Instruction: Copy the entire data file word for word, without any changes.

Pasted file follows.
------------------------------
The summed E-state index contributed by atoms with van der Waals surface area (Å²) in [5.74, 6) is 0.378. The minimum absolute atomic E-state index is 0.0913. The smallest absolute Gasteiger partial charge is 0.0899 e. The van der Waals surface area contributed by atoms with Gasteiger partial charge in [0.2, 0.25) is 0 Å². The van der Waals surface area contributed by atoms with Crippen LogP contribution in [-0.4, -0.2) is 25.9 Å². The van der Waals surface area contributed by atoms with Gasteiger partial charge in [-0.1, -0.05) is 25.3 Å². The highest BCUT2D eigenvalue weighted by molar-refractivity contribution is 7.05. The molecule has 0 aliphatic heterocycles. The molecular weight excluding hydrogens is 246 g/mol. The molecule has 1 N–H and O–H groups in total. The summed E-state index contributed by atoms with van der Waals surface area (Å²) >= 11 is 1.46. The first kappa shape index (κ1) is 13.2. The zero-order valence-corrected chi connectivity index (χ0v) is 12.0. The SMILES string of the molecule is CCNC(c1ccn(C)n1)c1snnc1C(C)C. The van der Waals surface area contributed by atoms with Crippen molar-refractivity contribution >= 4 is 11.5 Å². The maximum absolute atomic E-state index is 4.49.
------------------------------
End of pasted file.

The summed E-state index contributed by atoms with van der Waals surface area (Å²) in [5.74, 6) is 0.378. The minimum absolute atomic E-state index is 0.0913. The smallest absolute Gasteiger partial charge is 0.0899 e. The van der Waals surface area contributed by atoms with Gasteiger partial charge in [0.2, 0.25) is 0 Å². The van der Waals surface area contributed by atoms with Crippen LogP contribution in [-0.4, -0.2) is 25.9 Å². The van der Waals surface area contributed by atoms with Gasteiger partial charge in [-0.1, -0.05) is 25.3 Å². The highest BCUT2D eigenvalue weighted by molar-refractivity contribution is 7.05. The molecule has 0 aliphatic heterocycles. The molecular weight excluding hydrogens is 246 g/mol. The molecule has 1 N–H and O–H groups in total. The summed E-state index contributed by atoms with van der Waals surface area (Å²) >= 11 is 1.46. The first kappa shape index (κ1) is 13.2. The zero-order valence-corrected chi connectivity index (χ0v) is 12.0. The SMILES string of the molecule is CCNC(c1ccn(C)n1)c1snnc1C(C)C. The van der Waals surface area contributed by atoms with Crippen molar-refractivity contribution >= 4 is 11.5 Å². The maximum absolute atomic E-state index is 4.49.